We're also happy to see the inclusion of Nike+ functionality considering the popularity of MP3 players as workout companions. And if you're interested in making voice memos, an investment in a compatible iPod microphone headset (due out in October) will allow you to make voice recordings directly to the iPod touch, provided that third-party developers begin creating voice applications specific to it.
We're disappointed that the new version still can't stream Flash video or audio content through its Safari browser. Many of the Web's more popular content providers are working around the problem, however, by creating specific App Store applications for their content. We also can't help but crave the camera and GPS capabilities included on the touch's close relative, the iPhone 3G. With any luck, a third-party manufacturer will step in with some clever accessories.
Both the iPod touch and iPhone allow users to browse, preview, purchase and download music from the new iTunes Wi-Fi music store. The store is limited strictly to music downloads -- no movies, TV shows, podcasts or games -- at least not yet. You'll have to hop on to an available Wi-Fi Internet connection to take advantage of the wireless music store, but once connected, you can search for any artist, album or song in the iTunes catalogue, as well as browse by genre, top sellers, featured artists and new releases.
Store purchases require you to enter your iTunes password as a security measure. Once the download is complete, the song is immediately available to listen to and will transfer to your computer's iTunes music library the next time you sync the device. The feature seems to work without any kinks -- even interrupted downloads pick up once a Wi-Fi connection is re-established.
Before you run off to buy one, consider this caveat: those who use this or any iPod will be required to install and use iTunes. No other piece of software has equalled iTunes in both praise and scorn from CNET's users. Some argue that iTunes is a top-notch media library tool and online music store, while others become infuriated by the software's insatiable demand for system resources and frequent updates.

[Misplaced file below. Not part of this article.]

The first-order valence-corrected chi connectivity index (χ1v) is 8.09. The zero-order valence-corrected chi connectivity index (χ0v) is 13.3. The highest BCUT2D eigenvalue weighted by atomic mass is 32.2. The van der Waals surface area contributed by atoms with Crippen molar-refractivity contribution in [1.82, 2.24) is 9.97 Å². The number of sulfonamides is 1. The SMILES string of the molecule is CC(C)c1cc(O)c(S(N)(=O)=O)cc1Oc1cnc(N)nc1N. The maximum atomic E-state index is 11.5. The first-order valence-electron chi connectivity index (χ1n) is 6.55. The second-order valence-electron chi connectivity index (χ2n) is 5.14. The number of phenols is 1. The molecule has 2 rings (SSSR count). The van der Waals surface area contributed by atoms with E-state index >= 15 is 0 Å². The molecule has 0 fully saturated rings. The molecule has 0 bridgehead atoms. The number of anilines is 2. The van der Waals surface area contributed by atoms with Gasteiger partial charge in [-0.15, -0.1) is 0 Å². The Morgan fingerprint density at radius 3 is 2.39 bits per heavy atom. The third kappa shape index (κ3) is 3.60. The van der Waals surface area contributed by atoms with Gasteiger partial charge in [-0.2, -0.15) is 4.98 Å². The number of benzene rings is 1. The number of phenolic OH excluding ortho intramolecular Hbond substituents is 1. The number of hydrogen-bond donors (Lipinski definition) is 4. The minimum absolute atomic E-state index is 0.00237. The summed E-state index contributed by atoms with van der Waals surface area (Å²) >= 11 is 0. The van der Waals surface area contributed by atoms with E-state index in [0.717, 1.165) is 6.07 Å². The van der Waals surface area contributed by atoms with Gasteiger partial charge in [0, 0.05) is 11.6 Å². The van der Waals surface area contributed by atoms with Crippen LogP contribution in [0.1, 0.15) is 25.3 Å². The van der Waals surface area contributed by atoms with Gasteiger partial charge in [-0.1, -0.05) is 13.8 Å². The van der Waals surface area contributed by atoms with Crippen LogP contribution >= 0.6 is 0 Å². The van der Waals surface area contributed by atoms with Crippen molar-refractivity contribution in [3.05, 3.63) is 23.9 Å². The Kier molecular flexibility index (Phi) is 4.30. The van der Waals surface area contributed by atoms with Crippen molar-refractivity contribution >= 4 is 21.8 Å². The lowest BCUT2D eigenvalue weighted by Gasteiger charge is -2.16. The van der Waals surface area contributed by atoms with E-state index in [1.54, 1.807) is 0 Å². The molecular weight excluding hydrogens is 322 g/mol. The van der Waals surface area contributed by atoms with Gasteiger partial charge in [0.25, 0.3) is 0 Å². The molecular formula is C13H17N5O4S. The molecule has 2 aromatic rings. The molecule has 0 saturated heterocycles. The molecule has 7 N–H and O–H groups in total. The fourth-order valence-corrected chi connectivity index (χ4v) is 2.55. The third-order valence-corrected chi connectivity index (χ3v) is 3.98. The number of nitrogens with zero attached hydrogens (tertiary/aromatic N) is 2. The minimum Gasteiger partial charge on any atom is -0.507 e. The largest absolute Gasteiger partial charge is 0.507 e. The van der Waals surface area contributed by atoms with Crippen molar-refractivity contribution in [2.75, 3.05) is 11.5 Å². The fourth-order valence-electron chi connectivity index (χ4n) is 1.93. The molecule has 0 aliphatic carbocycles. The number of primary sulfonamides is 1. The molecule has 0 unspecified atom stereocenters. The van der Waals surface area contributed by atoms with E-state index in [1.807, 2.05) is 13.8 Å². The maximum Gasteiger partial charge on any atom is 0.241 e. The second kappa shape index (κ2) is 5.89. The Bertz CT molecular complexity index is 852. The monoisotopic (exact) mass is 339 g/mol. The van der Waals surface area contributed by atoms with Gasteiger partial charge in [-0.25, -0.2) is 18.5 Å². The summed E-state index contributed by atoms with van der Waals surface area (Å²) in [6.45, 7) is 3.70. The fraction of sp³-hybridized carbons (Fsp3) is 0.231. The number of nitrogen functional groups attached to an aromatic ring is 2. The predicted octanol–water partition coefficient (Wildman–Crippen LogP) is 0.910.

Whatever side of the iTunes debate you take, know that iTunes 8 is a mandatory install for the second-generation iPod touch. If you haven't used iTunes before or haven't upgraded the software in a while, we strongly recommend giving the new software a spin before committing to a new iPod.
Having handled our share of touchscreen iPod and iPhone imitators this past year, we've yet to find a product that measures up to the responsiveness of Apple's multitouch technology.
Granted, some Web-based applications need a few seconds to warm up, but the majority of the features on this iPod touch react with an uncanny immediacy and fluidity. Small things such as album cover art that flips over to reveal track listings, menus that scroll with artificial momentum and photos that resize with a pinch of your fingers, all illustrate an attention to detail not offered by the iPod's competitors.
For reasons known only to Apple, the obsessive detail poured into the iPod's design doesn't translate into audio performance. The barrage of sound-enhancement settings packed into MP3 players from Sony, Cowon and Samsung are in stark contrast to the unchanged and marginally useful list of equaliser presets included on the iPod. That said, the balanced and smooth audio quality of the iPod touch is likely to satisfy the majority of listeners, despite the limited scope of its audio control.